Zakopane Style – design from the foothills of the Tatra Mountains
Podhale, or the “Polish Highlands'', is a very distinctive region – especially when it comes to architecture and design. It is also Oakywood’s birthplace, and although our products don’t reference the Podhalan style directly, we still share some common traits: uniqueness, the love of natural wood, and effortlessly combining aesthetics with functionality in objects of everyday use. Let us introduce you to the history and principles of the Zakopane design.
The creator of the Zakopane Style, Stanisław Witkiewicz, was a Polish painter and art theorist, who, interestingly, was not a native Góral: he settled in Zakopane at the age of 40 in 1890. This is when he took an interest in Podhalan architecture and based his own vision of the Zakopane Style by combining the elements of traditional craft and Art Nouveau. Witkiewicz was heavily inspired by folklore, especially the characteristic ornamental nature of Podhalan art, present both in architecture as well as items of everyday use - from furniture to the smallest of accessories. Extraordinary attention to details, beautifying the mundane, and enhancing the everyday experience by adding artistic dimension, are the key components of the style.
Most importantly, Witkiewicz meant for the Zakopane Style to become the new Polish national art direction (Poland was, at the time, under partition so this aspect was especially relevant to the divided nation) - which is why this type of architecture has also appeared in other regions, even in relatively remote places. In the end, Witkiewicz’s concept failed to become significantly widespread, and its popularity faded, ultimately confining it to the Podhalan region. The dawn of the Zakopane Style is considered to have occurred around 1914.
The characteristic traits of the Zakopane Style
Buildings designed in the Zakopane Style refer heavily to the traditional construction of the Podhalan region, however Witkiewicz decided to enrich it by introducing additional decorative and functional elements. A typical house in this style had wooden walls, stone foundations, and a sloped roof. The walls were made out of halved logs, often carved with ornamental floral motifs, characteristic to the Art Nouveau movement. A true Witkiewicz house had a porch nestled beneath the roof overhang, and thin slats around the windows, reminiscent of sun rays.
The roofs were often pieces of art in their own right: steeply sloped, diverse in ledges, with arched or “Buffalo eye” windows, and vertical wooden ornaments shaped like tulips or lilies, placed on top of the roof ridge, on its farthest rafter.
Some of the most well known Zakopane Style buildings existing today are:
- Villa Koliba - one of Witkiewicz’s earliest designs in the Zakopane Style. The proposal was made in 1891 and the building works concluded in 1893. Nowadays, the villa is home to the Museum of Zakopane Style.
- Oksza Villa - its construction was completed in 1896. After the Second World War, the building was used as a tuberculosis preventorium for children and adolescents, and subsequently became a vacation home. It now houses the Gallery of 20th Century Art, a branch of the Tatar Museum, named after Titus Chałubiński.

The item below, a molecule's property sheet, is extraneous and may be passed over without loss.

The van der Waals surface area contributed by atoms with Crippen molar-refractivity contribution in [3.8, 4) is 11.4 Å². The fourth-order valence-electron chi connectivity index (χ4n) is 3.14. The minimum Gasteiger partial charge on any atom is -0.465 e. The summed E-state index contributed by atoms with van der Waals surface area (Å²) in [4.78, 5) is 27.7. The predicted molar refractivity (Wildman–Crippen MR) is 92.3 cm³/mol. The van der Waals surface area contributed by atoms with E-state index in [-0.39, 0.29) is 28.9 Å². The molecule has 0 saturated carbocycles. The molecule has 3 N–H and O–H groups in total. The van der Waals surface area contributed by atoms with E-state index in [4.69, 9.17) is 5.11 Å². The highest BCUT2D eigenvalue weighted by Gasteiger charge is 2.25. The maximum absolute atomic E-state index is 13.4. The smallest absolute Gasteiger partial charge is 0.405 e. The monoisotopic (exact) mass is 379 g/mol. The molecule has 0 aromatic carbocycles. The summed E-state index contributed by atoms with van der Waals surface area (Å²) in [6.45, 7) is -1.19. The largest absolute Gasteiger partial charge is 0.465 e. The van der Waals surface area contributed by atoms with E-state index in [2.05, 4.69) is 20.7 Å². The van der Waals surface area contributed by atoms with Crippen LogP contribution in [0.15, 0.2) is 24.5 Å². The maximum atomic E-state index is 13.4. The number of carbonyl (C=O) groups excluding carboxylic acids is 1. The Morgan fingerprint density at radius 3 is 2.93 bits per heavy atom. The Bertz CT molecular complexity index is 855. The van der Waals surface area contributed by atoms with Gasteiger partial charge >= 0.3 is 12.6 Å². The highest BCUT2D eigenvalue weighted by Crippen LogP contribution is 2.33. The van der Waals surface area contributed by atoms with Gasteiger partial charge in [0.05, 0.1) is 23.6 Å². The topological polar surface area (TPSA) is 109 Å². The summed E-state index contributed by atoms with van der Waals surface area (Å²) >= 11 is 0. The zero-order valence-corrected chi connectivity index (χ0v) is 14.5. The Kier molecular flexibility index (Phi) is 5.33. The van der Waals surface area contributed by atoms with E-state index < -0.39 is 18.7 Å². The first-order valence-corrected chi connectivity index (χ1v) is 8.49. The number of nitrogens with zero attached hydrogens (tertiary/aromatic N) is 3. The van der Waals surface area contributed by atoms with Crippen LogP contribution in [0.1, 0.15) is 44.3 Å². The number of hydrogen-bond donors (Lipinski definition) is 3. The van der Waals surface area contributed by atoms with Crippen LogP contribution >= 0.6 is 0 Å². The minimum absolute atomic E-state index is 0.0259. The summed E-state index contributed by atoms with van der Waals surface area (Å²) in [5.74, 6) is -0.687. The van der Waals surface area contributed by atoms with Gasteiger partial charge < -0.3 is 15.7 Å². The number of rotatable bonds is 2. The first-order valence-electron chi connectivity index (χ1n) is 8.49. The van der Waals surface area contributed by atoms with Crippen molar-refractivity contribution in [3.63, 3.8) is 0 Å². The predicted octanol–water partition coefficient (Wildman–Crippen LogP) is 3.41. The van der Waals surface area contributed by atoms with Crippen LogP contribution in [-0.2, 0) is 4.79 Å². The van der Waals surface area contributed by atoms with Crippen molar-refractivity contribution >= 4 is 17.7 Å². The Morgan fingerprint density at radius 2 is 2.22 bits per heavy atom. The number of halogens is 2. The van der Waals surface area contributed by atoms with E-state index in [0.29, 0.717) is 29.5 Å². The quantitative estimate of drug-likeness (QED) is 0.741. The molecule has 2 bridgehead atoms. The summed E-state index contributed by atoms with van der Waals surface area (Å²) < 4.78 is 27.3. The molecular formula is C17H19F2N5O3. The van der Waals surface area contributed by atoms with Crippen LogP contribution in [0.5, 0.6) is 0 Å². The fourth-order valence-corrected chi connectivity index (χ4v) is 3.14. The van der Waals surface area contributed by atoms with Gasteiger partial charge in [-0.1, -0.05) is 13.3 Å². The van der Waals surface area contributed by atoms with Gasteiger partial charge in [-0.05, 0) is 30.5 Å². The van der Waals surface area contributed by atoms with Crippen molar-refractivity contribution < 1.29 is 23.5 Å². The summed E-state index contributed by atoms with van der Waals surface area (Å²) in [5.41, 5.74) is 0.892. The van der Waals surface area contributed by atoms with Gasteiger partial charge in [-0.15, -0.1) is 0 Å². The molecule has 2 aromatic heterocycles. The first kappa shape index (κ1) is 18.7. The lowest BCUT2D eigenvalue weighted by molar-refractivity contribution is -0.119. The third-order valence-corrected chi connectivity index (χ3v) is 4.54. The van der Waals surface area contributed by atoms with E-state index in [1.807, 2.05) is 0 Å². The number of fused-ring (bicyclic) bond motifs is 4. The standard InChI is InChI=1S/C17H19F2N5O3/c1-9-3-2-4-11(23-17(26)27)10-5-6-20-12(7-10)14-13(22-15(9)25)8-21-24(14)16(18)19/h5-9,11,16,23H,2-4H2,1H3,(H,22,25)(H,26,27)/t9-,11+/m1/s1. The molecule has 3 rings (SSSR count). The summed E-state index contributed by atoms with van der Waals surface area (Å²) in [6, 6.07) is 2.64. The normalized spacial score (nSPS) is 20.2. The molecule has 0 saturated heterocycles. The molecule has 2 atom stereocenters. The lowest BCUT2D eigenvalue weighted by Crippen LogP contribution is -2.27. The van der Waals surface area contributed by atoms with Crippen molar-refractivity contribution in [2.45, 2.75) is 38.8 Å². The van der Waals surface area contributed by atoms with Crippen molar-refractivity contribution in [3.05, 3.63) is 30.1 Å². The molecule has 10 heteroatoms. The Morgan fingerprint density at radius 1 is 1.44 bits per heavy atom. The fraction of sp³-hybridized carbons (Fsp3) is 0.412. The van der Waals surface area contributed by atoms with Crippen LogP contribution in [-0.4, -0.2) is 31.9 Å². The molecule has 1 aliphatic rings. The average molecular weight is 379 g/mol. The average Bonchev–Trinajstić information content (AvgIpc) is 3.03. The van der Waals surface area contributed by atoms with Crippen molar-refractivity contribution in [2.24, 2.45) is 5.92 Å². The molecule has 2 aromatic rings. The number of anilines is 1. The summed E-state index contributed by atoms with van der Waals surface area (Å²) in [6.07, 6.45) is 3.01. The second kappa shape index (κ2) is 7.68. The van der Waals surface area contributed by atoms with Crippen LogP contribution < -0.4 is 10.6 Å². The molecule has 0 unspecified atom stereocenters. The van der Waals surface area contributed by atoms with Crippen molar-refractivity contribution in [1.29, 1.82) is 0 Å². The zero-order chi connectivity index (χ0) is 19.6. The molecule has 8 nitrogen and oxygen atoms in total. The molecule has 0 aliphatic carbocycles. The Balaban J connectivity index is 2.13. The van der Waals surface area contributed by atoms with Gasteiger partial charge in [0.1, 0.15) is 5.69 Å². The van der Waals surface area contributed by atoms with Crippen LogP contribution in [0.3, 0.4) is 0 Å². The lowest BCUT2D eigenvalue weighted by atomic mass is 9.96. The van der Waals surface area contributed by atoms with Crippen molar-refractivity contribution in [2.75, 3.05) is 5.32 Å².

- ‘Pod Jedlami’ Villa - erected in 1897 for the Pawlikowski family, was occupied by a famous Polish interwar poet Maria Pawlikowska-Jasnorzewska.
- Rialto Villa - built in 1898 on Teresa Zagórska’s request. Shortly after construction was finished, the owner sold it to Doctor Marian Hawranek who turned the villa into a tuberculosis sanatorium. After the Second World War, the building was converted into public housing.
- Konstantynówka Villa - constructed in 1902 for Aniela Zagórska, the house has been visited by the likes of Józef Piłsudski, Stefan Żeromski, or Joseph Conrad. To this day, the villa boasts a stylish restaurant and hotel so you can experience its unique atmosphere first hand.
Witkiewicz was also a prolific chapel designer: in Jaszczurówka, Kalatówki, and Płazówka. As we have previously mentioned, Zakopane Style buildings can also be found outside of Podhale, in places like Gdynia (Orla Villa in Kamienna Góra), Augustów (‘Dom Drzewiarza’ - the Forester’s House), and even in Belarus (in Brasław, Berezwecz, Głębokie, Mosarz, and Grodno).
The modern podhalan style
Although Witkiewicz’s Zakopane Style is now merely a part of the region’s rich history, 21st century Podhalan architecture fits into the unique landscape of Tatra Mountains. Take a look at buildings designed by architects from the Karpiel Steindel studio, such as the Bachleda Resort, the Tatra House, Houses in the Strążyska Valley, or Willa Kipiela. Despite their modern and minimalist design, the buildings still hint at their Zakopane Style inspiration: through their stone foundations, wooden walls, and sloping roofs, occasionally topped with wooden ornaments.
Drawing inspiration from the past, old art, and tradition can result in some interesting creations - as long as those historical elements are correctly interpreted and translated onto our modern needs. This is precisely what Oakywood strives for: creatively mixing traditional craft with contemporary design.